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Four Weddings and a Funeral star Simon Callow claims the hit film wouldn’t be made today

Actor Simon Callow has claimed the hit film Four Weddings and a Funeral wouldn’t be made today because ‘society has changed’.

The British romantic comedy, written by Richard Curtis and directed by Mike Newell, was the highest-grossing British film in history at the time and won Academy Award nominations for Best Picture and Best Original Screenplay.

It follows a set of white middle-class friends over the the course of five social occasions and is largely acclaimed for propelling Hugh Grant, who played foppish bachelor Charles, to international stardom. 

Speaking to the Daily Telegraph, London-born Callow, 71 – whose character Gareth was an archetypally flamboyant gay man – argued it’s unlikely the flick would be commissioned today due to the limited diversity of its characters.

‘I’m sure Four Weddings and a Funeral wouldn’t be made today, because society has changed,’ he said. 

By contrast, he remarked that Michaela Coel’s boundary-pushing BBC drama I May Destroy You, which he branded ‘dazzling’ and ‘brilliant’, would ‘absolutely not have been possible 25 years ago’. 

Callow added that’s interesting that people, ‘if they’re feeling a bit blue, like to put Four Weddings on and watch it for the hundredth time’.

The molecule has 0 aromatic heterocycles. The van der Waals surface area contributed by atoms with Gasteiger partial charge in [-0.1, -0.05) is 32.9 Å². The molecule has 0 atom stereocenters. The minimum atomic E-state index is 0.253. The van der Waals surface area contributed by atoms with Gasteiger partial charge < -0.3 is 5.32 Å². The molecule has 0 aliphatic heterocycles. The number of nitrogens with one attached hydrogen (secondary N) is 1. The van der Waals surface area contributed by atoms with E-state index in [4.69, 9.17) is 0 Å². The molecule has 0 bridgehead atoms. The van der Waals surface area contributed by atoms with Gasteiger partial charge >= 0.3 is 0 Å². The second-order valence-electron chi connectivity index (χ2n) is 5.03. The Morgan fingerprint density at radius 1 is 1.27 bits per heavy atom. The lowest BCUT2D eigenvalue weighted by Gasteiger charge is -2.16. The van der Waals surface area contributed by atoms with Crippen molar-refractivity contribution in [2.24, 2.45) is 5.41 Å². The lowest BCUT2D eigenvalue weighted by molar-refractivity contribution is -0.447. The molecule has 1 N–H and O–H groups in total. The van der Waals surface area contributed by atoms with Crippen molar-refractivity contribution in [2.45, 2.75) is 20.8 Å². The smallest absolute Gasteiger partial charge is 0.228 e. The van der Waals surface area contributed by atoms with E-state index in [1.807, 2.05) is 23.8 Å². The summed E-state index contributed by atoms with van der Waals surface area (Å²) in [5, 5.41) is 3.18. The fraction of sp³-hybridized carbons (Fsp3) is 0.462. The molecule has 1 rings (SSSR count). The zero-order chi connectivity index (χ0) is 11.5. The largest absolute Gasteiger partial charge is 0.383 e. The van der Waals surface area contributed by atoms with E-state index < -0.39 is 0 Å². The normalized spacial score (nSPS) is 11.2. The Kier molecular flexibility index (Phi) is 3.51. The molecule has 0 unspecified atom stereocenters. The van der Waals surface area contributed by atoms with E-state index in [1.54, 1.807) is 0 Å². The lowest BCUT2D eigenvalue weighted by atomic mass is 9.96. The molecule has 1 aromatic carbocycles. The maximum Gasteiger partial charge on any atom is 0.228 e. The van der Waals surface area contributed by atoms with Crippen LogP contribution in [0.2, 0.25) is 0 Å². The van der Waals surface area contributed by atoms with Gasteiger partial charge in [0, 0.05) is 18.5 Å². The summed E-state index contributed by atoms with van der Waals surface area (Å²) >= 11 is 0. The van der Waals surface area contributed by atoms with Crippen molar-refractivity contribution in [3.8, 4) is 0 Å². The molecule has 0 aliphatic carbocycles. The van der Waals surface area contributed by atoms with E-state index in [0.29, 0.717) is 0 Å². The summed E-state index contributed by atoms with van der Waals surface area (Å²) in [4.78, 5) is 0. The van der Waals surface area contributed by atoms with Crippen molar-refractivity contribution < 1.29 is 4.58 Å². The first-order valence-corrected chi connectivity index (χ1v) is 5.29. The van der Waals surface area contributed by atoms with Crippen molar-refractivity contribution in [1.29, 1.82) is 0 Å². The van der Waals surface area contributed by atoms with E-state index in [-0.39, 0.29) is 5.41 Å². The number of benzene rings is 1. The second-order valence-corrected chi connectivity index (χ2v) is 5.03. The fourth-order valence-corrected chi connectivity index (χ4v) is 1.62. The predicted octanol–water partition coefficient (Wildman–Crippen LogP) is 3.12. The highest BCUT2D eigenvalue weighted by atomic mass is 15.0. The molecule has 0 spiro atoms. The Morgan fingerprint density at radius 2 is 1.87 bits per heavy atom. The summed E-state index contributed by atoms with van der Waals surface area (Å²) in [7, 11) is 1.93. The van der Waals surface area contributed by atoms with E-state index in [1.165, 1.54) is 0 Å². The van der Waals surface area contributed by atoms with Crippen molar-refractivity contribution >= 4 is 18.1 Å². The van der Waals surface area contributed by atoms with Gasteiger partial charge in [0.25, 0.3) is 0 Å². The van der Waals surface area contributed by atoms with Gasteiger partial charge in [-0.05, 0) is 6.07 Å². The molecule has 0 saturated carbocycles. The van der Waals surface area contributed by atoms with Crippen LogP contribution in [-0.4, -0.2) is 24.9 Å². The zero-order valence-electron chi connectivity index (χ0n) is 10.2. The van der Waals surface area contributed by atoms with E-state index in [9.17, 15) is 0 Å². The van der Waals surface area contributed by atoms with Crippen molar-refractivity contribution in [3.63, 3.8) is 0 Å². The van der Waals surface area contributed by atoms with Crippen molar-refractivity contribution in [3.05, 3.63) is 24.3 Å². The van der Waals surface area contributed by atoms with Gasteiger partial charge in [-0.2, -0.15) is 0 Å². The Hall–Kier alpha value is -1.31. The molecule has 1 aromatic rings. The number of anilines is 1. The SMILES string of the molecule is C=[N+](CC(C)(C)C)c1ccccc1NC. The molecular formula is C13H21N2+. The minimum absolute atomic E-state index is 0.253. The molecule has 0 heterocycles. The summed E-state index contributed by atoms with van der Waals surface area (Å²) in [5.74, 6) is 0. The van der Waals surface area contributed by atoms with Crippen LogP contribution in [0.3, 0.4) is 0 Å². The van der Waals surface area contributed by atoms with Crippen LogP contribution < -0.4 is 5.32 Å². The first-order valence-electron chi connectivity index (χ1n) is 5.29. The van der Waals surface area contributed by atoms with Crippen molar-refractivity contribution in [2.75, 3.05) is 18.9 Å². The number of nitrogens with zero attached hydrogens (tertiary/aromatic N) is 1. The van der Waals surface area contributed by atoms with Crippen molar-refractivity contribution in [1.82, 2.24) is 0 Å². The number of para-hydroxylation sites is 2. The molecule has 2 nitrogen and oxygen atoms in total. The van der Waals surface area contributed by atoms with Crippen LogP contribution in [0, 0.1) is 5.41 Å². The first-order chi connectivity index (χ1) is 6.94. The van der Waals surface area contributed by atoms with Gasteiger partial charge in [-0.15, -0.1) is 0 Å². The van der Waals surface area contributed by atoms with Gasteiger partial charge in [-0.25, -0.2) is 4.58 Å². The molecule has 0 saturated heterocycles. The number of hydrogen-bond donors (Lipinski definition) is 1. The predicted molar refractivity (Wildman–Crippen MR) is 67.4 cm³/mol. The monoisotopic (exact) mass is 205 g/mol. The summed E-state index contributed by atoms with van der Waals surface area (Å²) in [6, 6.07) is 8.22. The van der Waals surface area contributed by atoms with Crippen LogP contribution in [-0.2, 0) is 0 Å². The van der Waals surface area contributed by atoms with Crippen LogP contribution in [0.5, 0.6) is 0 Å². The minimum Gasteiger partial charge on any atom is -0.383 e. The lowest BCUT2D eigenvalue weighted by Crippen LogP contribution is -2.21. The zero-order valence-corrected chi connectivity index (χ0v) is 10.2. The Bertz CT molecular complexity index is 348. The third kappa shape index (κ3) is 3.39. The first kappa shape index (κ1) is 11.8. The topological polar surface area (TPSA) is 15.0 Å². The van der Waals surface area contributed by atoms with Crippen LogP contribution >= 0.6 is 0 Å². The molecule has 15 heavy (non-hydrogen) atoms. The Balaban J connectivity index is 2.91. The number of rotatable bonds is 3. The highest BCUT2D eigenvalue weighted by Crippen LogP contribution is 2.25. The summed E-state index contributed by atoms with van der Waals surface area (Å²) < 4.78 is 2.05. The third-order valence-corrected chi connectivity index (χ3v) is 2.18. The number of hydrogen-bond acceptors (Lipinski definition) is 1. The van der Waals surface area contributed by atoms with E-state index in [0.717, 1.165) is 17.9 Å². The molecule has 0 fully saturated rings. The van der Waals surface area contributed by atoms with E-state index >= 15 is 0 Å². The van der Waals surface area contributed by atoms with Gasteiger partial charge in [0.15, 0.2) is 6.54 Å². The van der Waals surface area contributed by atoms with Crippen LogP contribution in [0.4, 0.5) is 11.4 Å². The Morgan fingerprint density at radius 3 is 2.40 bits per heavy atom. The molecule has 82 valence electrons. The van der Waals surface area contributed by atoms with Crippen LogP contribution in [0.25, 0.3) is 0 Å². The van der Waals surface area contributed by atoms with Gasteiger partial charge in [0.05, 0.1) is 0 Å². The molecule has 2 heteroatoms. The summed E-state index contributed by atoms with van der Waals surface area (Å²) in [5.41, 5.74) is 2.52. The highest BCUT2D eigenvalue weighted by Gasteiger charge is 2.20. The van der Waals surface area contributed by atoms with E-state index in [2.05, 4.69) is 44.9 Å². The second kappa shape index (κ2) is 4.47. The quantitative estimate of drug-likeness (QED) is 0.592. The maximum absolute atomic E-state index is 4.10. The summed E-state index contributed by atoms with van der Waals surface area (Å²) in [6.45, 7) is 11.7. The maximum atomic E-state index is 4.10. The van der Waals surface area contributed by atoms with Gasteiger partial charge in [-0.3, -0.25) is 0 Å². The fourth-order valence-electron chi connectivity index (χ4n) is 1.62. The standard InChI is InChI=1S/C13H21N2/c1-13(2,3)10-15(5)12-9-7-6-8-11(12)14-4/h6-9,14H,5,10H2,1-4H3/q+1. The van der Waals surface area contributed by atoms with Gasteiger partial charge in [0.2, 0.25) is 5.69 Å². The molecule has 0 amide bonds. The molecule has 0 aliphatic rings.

‘That’s the wonderful thing about the arts, that there’s this huge back catalogue which is full of illumination for us about the way people were, and the degree to which some things haven’t changed,’ he told the publication.

‘There is a big move to eliminate the past, as though the past is of no use to us any more. But this is clearly an impossible proposition.’

The actor, who also starred in TV shows Outlander and mini series Angels in America, is known for his outspoken, candid views and was once reported to have wondered aloud if blacking up is ‘so offensive?’.

Speaking to the Telegraph he observed we live in an era where it’s ‘suddenly very hard to say anything nuanced or complex about anything’.

‘I think people are increasingly nervous of speaking out,’ he said.

‘Obviously, people have, correctly, linked this to the development of social media and the extraordinarily unmediated expression of hatred which we are now living with, and anybody who puts their head above the parapet on any subject whatever will be absolutely reviled just for existing really. 

‘This is clearly impossible. Society cannot proceed on this basis at all.’

Callow, married to Amazon global engagement manager Sebastian Fox who is 35 years his junior, was one of the first actors to come out as gay in the 1980s.

He has been residing in London during lockdown after catching a flight back from New York where he was rehearsing a musical when the pandemic took hold in March.

He claimed the government was ‘very, very, very slow’ to step in when it came to helping the Arts through the crisis.

Having continued to work, doing voiceovers, book reviews and a documentary on Shakespeare’s sonnets, Charles Dickens scholar Callow is currently ‘incarnating’ the Victorian author at the Fidelio Orchestra Café in Clerkenwell, London, to an audience of 25. 

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